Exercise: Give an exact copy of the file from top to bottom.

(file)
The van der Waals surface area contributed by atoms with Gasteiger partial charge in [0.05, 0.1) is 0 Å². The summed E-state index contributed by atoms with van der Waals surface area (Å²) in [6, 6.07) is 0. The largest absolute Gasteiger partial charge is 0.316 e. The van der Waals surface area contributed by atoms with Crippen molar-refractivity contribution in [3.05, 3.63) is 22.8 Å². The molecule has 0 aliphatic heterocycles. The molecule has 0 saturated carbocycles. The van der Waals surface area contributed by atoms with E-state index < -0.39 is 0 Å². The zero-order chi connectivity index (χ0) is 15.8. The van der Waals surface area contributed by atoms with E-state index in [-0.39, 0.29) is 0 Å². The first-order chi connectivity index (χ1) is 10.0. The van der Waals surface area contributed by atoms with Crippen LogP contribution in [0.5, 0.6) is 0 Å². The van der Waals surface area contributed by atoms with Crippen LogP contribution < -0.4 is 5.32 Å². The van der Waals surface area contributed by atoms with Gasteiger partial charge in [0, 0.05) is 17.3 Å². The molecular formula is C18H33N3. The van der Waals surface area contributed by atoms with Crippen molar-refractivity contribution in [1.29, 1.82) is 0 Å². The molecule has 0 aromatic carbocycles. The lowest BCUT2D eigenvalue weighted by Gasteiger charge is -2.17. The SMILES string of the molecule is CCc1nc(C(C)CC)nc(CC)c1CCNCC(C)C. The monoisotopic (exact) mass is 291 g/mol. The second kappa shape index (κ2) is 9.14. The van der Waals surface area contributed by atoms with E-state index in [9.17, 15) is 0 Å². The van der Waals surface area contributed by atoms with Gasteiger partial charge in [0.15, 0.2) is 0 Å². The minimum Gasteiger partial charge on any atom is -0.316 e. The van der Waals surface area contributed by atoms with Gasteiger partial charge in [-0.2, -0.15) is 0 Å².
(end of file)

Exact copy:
The van der Waals surface area contributed by atoms with Gasteiger partial charge in [0.05, 0.1) is 0 Å². The summed E-state index contributed by atoms with van der Waals surface area (Å²) in [6, 6.07) is 0. The largest absolute Gasteiger partial charge is 0.316 e. The van der Waals surface area contributed by atoms with Crippen molar-refractivity contribution in [3.05, 3.63) is 22.8 Å². The molecule has 0 aliphatic heterocycles. The molecule has 0 saturated carbocycles. The van der Waals surface area contributed by atoms with E-state index < -0.39 is 0 Å². The zero-order chi connectivity index (χ0) is 15.8. The van der Waals surface area contributed by atoms with E-state index in [-0.39, 0.29) is 0 Å². The first-order chi connectivity index (χ1) is 10.0. The van der Waals surface area contributed by atoms with Crippen LogP contribution in [0.5, 0.6) is 0 Å². The van der Waals surface area contributed by atoms with Crippen LogP contribution < -0.4 is 5.32 Å². The van der Waals surface area contributed by atoms with Gasteiger partial charge in [0, 0.05) is 17.3 Å². The molecular formula is C18H33N3. The van der Waals surface area contributed by atoms with Crippen molar-refractivity contribution in [1.29, 1.82) is 0 Å². The molecule has 0 aromatic carbocycles. The lowest BCUT2D eigenvalue weighted by Gasteiger charge is -2.17. The SMILES string of the molecule is CCc1nc(C(C)CC)nc(CC)c1CCNCC(C)C. The monoisotopic (exact) mass is 291 g/mol. The second kappa shape index (κ2) is 9.14. The van der Waals surface area contributed by atoms with E-state index in [9.17, 15) is 0 Å². The van der Waals surface area contributed by atoms with Gasteiger partial charge in [0.15, 0.2) is 0 Å². The minimum Gasteiger partial charge on any atom is -0.316 e. The van der Waals surface area contributed by atoms with Gasteiger partial charge in [-0.2, -0.15) is 0 Å².